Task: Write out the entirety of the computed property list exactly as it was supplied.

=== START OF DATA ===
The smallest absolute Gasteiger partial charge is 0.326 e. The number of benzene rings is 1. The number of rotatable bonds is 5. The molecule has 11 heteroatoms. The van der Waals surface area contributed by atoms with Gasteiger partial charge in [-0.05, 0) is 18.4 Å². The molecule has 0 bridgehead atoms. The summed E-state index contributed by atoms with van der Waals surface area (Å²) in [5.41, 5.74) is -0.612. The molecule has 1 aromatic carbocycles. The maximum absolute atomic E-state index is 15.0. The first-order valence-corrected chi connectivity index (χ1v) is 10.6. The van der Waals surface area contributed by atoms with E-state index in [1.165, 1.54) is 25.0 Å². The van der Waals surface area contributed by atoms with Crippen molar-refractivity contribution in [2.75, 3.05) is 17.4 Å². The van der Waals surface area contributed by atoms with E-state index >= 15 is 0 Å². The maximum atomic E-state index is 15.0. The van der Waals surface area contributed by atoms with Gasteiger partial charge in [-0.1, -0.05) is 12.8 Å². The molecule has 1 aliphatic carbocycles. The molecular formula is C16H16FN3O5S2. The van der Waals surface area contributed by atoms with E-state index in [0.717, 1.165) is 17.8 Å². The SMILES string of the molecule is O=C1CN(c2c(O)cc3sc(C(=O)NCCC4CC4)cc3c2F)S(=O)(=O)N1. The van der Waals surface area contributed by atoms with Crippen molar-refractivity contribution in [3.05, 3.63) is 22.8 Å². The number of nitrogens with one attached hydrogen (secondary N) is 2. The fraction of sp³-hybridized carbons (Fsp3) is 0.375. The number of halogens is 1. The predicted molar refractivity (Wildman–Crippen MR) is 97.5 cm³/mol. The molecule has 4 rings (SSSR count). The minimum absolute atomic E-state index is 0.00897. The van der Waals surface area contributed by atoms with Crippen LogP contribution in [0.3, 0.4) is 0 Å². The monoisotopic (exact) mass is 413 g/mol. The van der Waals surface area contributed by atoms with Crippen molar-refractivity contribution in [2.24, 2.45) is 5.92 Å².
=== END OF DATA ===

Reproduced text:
The smallest absolute Gasteiger partial charge is 0.326 e. The number of benzene rings is 1. The number of rotatable bonds is 5. The molecule has 11 heteroatoms. The van der Waals surface area contributed by atoms with Gasteiger partial charge in [-0.05, 0) is 18.4 Å². The molecule has 0 bridgehead atoms. The summed E-state index contributed by atoms with van der Waals surface area (Å²) in [5.41, 5.74) is -0.612. The molecule has 1 aromatic carbocycles. The maximum absolute atomic E-state index is 15.0. The first-order valence-corrected chi connectivity index (χ1v) is 10.6. The van der Waals surface area contributed by atoms with E-state index in [1.165, 1.54) is 25.0 Å². The van der Waals surface area contributed by atoms with Crippen molar-refractivity contribution in [2.75, 3.05) is 17.4 Å². The van der Waals surface area contributed by atoms with E-state index >= 15 is 0 Å². The maximum atomic E-state index is 15.0. The van der Waals surface area contributed by atoms with Gasteiger partial charge in [-0.1, -0.05) is 12.8 Å². The molecule has 1 aliphatic carbocycles. The molecular formula is C16H16FN3O5S2. The van der Waals surface area contributed by atoms with E-state index in [0.717, 1.165) is 17.8 Å². The SMILES string of the molecule is O=C1CN(c2c(O)cc3sc(C(=O)NCCC4CC4)cc3c2F)S(=O)(=O)N1. The van der Waals surface area contributed by atoms with Crippen molar-refractivity contribution in [3.05, 3.63) is 22.8 Å². The number of nitrogens with one attached hydrogen (secondary N) is 2. The fraction of sp³-hybridized carbons (Fsp3) is 0.375. The number of halogens is 1. The predicted molar refractivity (Wildman–Crippen MR) is 97.5 cm³/mol. The molecule has 4 rings (SSSR count). The minimum absolute atomic E-state index is 0.00897. The van der Waals surface area contributed by atoms with Crippen LogP contribution in [0.3, 0.4) is 0 Å². The monoisotopic (exact) mass is 413 g/mol. The van der Waals surface area contributed by atoms with Crippen molar-refractivity contribution in [2.24, 2.45) is 5.92 Å².